Before an appreciative audience of 1,000 and a large compliment of Green Music Center benefactors and CSU officials, two works comprised the first half and were the afternoon’s triumphs. David Shifrin was the soloist in the A Major Clarinet Concerto, K. 622, playing an elongated instrument and with lovely controlled phrasing, and easily fitting conductor Jeffrey Kahane’s judicious tempos with a reduced-personnel Santa Rosa Symphony.

In this work the wind section, especially the bassoons of Carla Wilson and Shawn Jones, negated the need for brass and timpani, and Mr. Shifrin’s rich bottom register carried well, and he nailed the notes in the big leaps. This clarity and protracted phrasing also characterized the lament of the Adagio, recalling the music of Mozart’s “Grand Partita” in palpable longing and variety of expression. The return of the first theme in pianissimo was captivating, and the clarinetist’s full tone was never harsh or coarse. He alternated masterfully staccato notes with a seamless legato in the finale. The applause was robust.

Concluding the first half violinist Benjamin Beilman joined colleague violist Paul Neubauer in the E-Flat Major Sinfonia Concertante, K. 364, again ably conducted by Mr. Kahane. Here horns were added to the mix and the long introduction to the soloist’s entry presages a special experience. And so it was, the soaring themes and exquisite instrumental blend brought the word “sublime” to mind.

In the Andante longer unison duos, often over horns, prevailed, and Mr. Neubauer’s rich low register sang out. He often deferred to Mr. Beilman with his eyes, but never with his bow. In the cadenza there was a quasi question-and-answer interchange with impeccable instrumental concordance, perhaps bringing a tear of joy to some eyes. It was simply radiant playing from the duo that reflected either copious rehearsal, or consummates artistry, or both.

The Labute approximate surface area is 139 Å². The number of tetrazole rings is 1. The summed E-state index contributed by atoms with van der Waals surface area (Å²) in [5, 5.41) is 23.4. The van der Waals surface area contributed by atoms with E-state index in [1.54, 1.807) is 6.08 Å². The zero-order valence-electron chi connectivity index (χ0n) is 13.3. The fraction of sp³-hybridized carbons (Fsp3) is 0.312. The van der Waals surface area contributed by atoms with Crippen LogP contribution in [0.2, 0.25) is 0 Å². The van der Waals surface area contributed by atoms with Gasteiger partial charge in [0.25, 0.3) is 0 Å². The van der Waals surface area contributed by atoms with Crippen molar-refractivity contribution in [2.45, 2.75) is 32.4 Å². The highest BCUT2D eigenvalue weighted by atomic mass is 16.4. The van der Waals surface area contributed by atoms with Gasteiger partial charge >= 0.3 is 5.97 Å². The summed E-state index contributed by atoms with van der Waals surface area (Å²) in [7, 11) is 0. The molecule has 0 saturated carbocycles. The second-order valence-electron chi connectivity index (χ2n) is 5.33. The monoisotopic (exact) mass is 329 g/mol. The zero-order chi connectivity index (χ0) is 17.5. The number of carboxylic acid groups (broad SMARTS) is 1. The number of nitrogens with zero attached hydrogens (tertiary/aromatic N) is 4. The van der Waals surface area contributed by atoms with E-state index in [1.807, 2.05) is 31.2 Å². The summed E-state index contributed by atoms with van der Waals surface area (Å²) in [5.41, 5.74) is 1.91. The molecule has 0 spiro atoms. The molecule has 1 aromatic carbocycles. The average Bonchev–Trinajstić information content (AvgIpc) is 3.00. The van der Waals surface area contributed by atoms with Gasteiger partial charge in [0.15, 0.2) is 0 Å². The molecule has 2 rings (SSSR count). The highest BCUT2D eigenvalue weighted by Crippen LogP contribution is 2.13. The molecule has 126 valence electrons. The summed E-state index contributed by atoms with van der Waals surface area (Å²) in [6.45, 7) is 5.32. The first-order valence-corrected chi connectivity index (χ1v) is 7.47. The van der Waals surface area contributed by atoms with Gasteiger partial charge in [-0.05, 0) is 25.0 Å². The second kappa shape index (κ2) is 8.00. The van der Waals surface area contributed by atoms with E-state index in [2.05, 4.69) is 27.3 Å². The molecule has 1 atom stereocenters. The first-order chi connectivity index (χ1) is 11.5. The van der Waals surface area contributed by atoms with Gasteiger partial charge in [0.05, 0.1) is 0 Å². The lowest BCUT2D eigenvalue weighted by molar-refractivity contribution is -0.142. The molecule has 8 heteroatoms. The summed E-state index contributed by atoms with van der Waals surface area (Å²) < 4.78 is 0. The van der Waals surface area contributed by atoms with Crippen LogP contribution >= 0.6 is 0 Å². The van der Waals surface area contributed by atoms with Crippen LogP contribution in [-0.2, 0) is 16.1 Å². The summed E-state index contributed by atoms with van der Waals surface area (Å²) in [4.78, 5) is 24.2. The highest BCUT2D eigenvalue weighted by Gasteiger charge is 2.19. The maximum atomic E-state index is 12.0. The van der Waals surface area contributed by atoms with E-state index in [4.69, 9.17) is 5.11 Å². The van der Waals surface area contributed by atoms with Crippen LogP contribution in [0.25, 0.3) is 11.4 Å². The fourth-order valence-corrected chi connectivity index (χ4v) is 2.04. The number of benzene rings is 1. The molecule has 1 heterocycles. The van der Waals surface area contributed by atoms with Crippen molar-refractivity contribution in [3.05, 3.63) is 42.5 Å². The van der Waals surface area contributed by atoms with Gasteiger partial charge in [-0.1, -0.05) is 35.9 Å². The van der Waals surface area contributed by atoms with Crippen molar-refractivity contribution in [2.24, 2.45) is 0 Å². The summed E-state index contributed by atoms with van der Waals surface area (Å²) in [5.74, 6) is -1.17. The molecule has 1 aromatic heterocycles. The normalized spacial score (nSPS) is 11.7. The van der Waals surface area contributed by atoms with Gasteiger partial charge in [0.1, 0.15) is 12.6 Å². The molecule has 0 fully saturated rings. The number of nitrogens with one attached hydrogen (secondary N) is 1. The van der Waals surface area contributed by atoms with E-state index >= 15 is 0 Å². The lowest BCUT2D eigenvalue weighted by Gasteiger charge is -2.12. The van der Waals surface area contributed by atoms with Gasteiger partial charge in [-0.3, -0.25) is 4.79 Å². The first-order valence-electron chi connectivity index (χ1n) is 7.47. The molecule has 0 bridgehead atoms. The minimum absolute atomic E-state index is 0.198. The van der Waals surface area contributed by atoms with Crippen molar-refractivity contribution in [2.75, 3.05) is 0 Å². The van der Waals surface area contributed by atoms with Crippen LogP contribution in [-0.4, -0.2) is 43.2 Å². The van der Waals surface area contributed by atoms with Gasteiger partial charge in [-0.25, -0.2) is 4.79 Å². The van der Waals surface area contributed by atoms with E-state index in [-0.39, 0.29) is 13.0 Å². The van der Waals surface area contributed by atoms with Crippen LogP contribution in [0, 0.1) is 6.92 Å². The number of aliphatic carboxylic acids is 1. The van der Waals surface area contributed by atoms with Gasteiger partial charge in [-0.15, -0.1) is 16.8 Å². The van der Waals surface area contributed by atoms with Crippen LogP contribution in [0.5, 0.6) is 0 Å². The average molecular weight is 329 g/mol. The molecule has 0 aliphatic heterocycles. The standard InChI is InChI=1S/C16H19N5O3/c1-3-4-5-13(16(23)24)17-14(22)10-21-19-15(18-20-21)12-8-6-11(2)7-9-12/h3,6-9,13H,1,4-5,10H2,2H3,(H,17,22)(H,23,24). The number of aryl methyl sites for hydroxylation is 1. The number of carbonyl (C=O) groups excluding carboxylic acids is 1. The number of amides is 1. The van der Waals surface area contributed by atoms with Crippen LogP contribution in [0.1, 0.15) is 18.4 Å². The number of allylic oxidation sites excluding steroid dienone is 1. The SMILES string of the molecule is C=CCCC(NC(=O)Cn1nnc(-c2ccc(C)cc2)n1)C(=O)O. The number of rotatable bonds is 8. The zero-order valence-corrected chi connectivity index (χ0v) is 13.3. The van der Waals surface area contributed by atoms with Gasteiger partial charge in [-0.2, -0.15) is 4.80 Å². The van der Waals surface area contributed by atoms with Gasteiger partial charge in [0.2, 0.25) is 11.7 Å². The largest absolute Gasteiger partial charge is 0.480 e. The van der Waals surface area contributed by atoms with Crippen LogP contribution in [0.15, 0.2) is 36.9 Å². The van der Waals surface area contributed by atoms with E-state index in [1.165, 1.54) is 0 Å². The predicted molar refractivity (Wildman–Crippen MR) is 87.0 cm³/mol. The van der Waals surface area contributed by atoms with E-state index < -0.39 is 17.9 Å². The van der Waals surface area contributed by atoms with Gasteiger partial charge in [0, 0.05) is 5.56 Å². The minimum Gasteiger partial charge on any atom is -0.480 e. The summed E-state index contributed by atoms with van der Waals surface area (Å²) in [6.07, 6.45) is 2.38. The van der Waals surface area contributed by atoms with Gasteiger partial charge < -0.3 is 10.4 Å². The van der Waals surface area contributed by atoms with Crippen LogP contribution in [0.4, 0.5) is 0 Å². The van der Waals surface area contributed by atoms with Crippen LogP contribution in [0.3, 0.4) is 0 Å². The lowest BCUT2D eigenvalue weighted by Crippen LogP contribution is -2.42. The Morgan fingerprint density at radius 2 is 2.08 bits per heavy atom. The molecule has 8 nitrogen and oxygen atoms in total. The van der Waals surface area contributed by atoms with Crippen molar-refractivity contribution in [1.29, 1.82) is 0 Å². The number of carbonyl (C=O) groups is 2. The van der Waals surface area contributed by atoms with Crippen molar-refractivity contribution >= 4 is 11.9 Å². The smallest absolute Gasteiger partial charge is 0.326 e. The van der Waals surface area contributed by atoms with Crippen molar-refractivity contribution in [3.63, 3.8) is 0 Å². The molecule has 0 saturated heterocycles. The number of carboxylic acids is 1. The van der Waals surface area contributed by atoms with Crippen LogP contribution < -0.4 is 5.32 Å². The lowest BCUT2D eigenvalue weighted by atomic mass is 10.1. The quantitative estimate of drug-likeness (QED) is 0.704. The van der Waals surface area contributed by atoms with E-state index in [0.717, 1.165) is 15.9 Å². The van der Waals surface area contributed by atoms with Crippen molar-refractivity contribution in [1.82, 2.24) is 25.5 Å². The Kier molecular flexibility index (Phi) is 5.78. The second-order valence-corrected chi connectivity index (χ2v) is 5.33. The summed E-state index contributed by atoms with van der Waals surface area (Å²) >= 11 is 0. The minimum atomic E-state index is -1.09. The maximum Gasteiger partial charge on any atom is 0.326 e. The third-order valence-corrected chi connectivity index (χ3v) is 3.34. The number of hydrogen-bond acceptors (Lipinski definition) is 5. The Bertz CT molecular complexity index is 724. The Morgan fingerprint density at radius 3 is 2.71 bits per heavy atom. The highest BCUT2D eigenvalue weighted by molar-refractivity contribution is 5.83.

The Presto finale was never too fast and Br. Beilman’s thin but often brilliant sound stood out from the orchestral fabric. It was a glorious performance of two voices as one, and elicited a standing ovation.

Conducting sans baton the entire afternoon, Mr. Kahane drew focused and supportive playing from the 26-musican orchestra, and long-time observers of his podium work (at least from his tenure at the SR Symphony) noticed stylistic changes. There is now less total body podium movement and his deft direction now comes from eye, head and evocative hand movements. He clearly knows how to command an ensemble and obtain the sonic balances he wishes.